Group Title: Quincy AREC research report - University of Florida Agricultural Research and Education Center ; NF 78-2
Title: Field evaluation of insecticides for control of insects attacking flue-cured tobacco in 1978
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Permanent Link: http://ufdc.ufl.edu/UF00074341/00001
 Material Information
Title: Field evaluation of insecticides for control of insects attacking flue-cured tobacco in 1978
Series Title: Quincy AREC research report
Physical Description: 4, 6 leaves : ; 28 cm.
Language: English
Creator: Tappan, William B., 1928-
Johnson, J. Troy
Agricultural Research and Education Center (Quincy, Fla.)
Publisher: Agricultural Research and Education Center
Place of Publication: Quincy Fla
Publication Date: 1978
 Subjects
Subject: Tobacco -- Diseases and pests -- Control -- Florida   ( lcsh )
Tobacco -- Effect of pesticides on -- Florida   ( lcsh )
Genre: government publication (state, provincial, terriorial, dependent)   ( marcgt )
non-fiction   ( marcgt )
 Notes
Statement of Responsibility: William B. Tappan and J.T. Johnson.
General Note: Caption title.
 Record Information
Bibliographic ID: UF00074341
Volume ID: VID00001
Source Institution: University of Florida
Rights Management: All rights reserved by the source institution and holding location.
Resource Identifier: oclc - 85809931

Full Text

I- ('2:






AGRICULTURAL RESEARCH AND EDUCATION CENTER
Quincy, Florida

AGRICULTURAL RESEARCH CENTER
Live Oak, Florida


Quincy AREC Research Report NF 78-2


Field Evaluation of Insecticides for Control of Insects Attacking
Flue-Cured Tobacco in 1978

William B. Tappan, Entomologist, Quincy, and
J. T. Johnson, Associate Agronomist and Center Director, Live Oak

MATERIALS AND METHODS

One soil and 10 foliar-applied insecticidal spray formulations were field tested
on Speight G-28 flue-cured tobacco for insect control and phytotoxicity. Formulations,
number of applications, rate of applications, and dosage of active ingredients per
acre per application are presented in Table 1.

The dates treatment applications were mad are giU;n E in Tables 1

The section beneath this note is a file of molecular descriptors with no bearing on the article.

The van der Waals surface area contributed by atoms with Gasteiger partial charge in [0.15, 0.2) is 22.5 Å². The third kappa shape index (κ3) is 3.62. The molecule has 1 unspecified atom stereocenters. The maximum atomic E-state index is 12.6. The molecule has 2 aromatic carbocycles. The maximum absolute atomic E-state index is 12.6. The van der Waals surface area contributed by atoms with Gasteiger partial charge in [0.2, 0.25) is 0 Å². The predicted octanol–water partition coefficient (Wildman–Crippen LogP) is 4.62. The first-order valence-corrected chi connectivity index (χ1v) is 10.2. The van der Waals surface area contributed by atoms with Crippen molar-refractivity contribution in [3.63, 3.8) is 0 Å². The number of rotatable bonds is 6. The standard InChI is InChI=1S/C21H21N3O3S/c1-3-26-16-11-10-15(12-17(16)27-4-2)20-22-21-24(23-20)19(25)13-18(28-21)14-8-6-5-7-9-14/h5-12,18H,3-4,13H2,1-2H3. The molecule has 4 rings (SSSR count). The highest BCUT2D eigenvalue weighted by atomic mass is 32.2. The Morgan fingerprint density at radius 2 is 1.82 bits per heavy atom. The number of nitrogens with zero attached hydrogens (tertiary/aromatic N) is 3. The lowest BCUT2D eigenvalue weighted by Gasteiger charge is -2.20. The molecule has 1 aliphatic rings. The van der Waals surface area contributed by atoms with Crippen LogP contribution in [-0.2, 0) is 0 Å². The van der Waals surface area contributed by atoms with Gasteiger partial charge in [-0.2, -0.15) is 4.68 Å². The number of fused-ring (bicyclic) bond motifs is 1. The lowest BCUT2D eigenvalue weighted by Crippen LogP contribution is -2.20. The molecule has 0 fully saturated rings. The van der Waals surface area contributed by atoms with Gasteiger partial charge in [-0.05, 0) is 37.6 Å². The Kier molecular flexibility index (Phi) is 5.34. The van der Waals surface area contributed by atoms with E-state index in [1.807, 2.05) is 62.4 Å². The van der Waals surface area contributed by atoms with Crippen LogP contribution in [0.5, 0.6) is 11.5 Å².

through 6. An interval of 14 days was allowed between all appli a on of spray.
Furadan flowable soil treatment was applied b oadca -un q8e- with 3-gallon
compressed-air hand sprayer and incorporated ~i h the soil to 2 depth of 4 to 6 inches
with a disc harrow. A tractor-mounted CO2-p S .iQ rayer with e hollow-cone
nozzle over each row and one hollow-cone nozzle odfP oQ f ow was used to
make all foliar applications. The 3 Tee Jet D3-25 nozzlesp r e designed to
deliver approximately 26 gallons of spray per acre at 60 p.s.i. and 4 m.p.h.

Treatments were replicated 3 times in complete randomized blocks. Each plot
was 4 rows wide and was separated by a 4-foot vacant alley or buffer zone between
plots in a block. The rows were 40 feet long and 4 feet apart within plots. The 2
center rows constituted the experimental plot, and the 1 row on either side acted as
additional buffers between plots. Each experimental row contained 21 to 24 plants
set on approximately 20-inch centers. Alleys between blocks of plots were 20 feet
wide. Plots treated with Furadan flowable were 16 x 44 feet in size, and were reduced
to 16 x 40 feet after planting. The test area was located on the south side of the
lake near the maintenance shop adjacent to the roadway running north and south.

All cultural practices in preparing the test area for planting were performed in
the usual manner. Beds for planting were prepared and fertilizer applied in early
March. The plants were transplanted on HIarch 27, 1978, and hand topped on May 25. A
dry cool spring caused late blooming and the plants had to be topped again on June 7
and June 14. A sucker control, Royal Tac, was applied on fay 26, June 5, and June 9.

Green peach aphid counts were made from natural infestations beginning on April 19
(pretreatment count), and succeeding counts followed at 14-day intervals. The time
lapse from treatment to first count of the Furadan treatment was necessarily longer.








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The remaining counts were made by counting the number of live alate and apterous aphids
on 4 leaves 3 inches or longer down from the bud. Five plants equidistant from each
other in each of the experimental rows were counted. The plants were marked so that
each succeeding count was made on the same plants.

Counts of tobacco budworm and tobacco hornworm were made from natural infestations
on April 19. The count on April 19 was a pretreatment count for all treatments except
Furadan, which was applied pre-plant. All counts were made on the same dates as aphid
counts, and the time lapse from treatment to count was the same; 14 days. Each plant